Let Down and Hanging Around
Four Albums, Four Shades of Disappointment

I am disappointed all the time.

It’s the nature of my life. I always have the next few months mapped out – I know what CDs will ship when, often half a year in advance, which gives me plenty of time to raise my expectations beyond sane levels. I’m always looking forward to things, and as is the way of the world, most of those things fall short of what I hope they will mean to me.

Music is tough to pin down anyway. What works for one person won’t work at all for another, and just as I find that most of the highly touted and massively hyped bands these days leave me cold, many of my favorite albums are greeted with a shrug and a yawn by most everyone else. No one’s right or wrong in this scenario – what’s disappointing to me could very well make your year.

So take the following reviews for what they’re worth. The albums below all come from alumni of my top 10 list, one of the determining factors behind my ever-ratcheting excitement. A new record from any artist that has previously made my list gets top priority with me, even though the odds of any artist catching lightning twice are slim. Following up a masterpiece is apparently damn difficult, if the relatively tiny number of winning streaks is any indication, but even the most disappointing album is fascinating to me – I love digging into seemingly godawful works and trying to hear where things went wrong.

None of this week’s contestants are that bad (well, one is), they’re just little letdowns. But in a year already filled with them (Guster, Tool, Beth Orton), it’s a shame to have to add a few more. And here they are:

* * * * *

I have never heard a bad Bruce Cockburn album.

Cockburn (pronounced COE-burn) is a legend in his native Canada, perhaps that country’s best and most literate songwriter, but a virtual unknown here, despite having recorded more than two dozen terrific records since 1970. Part of the reason is his all-encompassing worldview, an international conscience that refuses to be edited down for radio consumption. He’s had a few minor hits, but not many, preferring to focus on an expansive catalog of fully satisfying albums.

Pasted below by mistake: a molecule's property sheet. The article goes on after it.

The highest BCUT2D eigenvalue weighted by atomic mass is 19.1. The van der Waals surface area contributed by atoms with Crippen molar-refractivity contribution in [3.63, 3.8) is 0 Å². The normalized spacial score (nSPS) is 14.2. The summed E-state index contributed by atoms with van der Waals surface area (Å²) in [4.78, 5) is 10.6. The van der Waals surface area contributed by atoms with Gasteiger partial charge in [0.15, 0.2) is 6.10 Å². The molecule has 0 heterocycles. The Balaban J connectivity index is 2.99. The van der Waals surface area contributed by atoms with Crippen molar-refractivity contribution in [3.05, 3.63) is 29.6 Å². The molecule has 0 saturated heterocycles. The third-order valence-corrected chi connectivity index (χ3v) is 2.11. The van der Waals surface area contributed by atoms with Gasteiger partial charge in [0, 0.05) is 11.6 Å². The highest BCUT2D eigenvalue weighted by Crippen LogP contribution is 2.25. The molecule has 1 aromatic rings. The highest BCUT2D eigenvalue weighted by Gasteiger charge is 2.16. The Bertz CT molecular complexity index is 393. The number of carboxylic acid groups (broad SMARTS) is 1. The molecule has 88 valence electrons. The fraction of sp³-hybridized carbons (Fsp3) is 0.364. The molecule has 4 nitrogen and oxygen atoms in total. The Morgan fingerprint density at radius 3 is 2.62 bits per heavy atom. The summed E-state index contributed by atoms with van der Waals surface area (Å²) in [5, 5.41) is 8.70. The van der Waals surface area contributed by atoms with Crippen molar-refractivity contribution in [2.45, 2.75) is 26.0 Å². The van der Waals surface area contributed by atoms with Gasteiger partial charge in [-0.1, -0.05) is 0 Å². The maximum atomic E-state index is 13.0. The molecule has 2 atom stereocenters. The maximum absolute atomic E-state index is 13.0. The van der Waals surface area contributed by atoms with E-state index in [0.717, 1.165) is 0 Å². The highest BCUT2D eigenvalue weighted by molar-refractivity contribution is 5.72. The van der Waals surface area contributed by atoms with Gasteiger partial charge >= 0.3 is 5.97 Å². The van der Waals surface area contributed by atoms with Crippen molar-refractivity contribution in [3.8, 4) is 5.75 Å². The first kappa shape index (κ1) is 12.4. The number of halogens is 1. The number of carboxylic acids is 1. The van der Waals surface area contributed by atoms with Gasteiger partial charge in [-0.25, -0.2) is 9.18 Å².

So yeah, Cockburn records come in two varieties – good and amazing. And his last three times out, Bruce has given us amazing, beginning with The Charity of Night in 1996. His last proper album, 2003’s You’ve Never Seen Everything, is a front-to-back stunner, and made #2 on my list that year. It’s a fathoms-deep meditation on greed and anger, with perfectly placed glimmers of light, and stands as one of the most complete statements of his long career.

So it’s little surprise that the follow-up isn’t quite as superb, although it offers its own pleasures and wonders, to be sure. For instance, there’s the fabulous title, Life Short Call Now, the perfect name for a record that discusses the insanity of the modern world. The title song opens with a typically wry observation (“Billboards promise paradise, and tattoos ‘done while you wait’…”) that sets the tone for an album about trying to find beauty amidst the chaos.

Unfortunately, he’s explored that theme to greater effect on other albums, and Life Short, for all its virtues, is merely an average Cockburn disc, weighed down with instrumentals and repetitive tunes. For every inspired moment (“See You Tomorrow”) there’s a middling chunk of blah, like “Mystery,” an overly long folk lullaby that never really grabs my attention.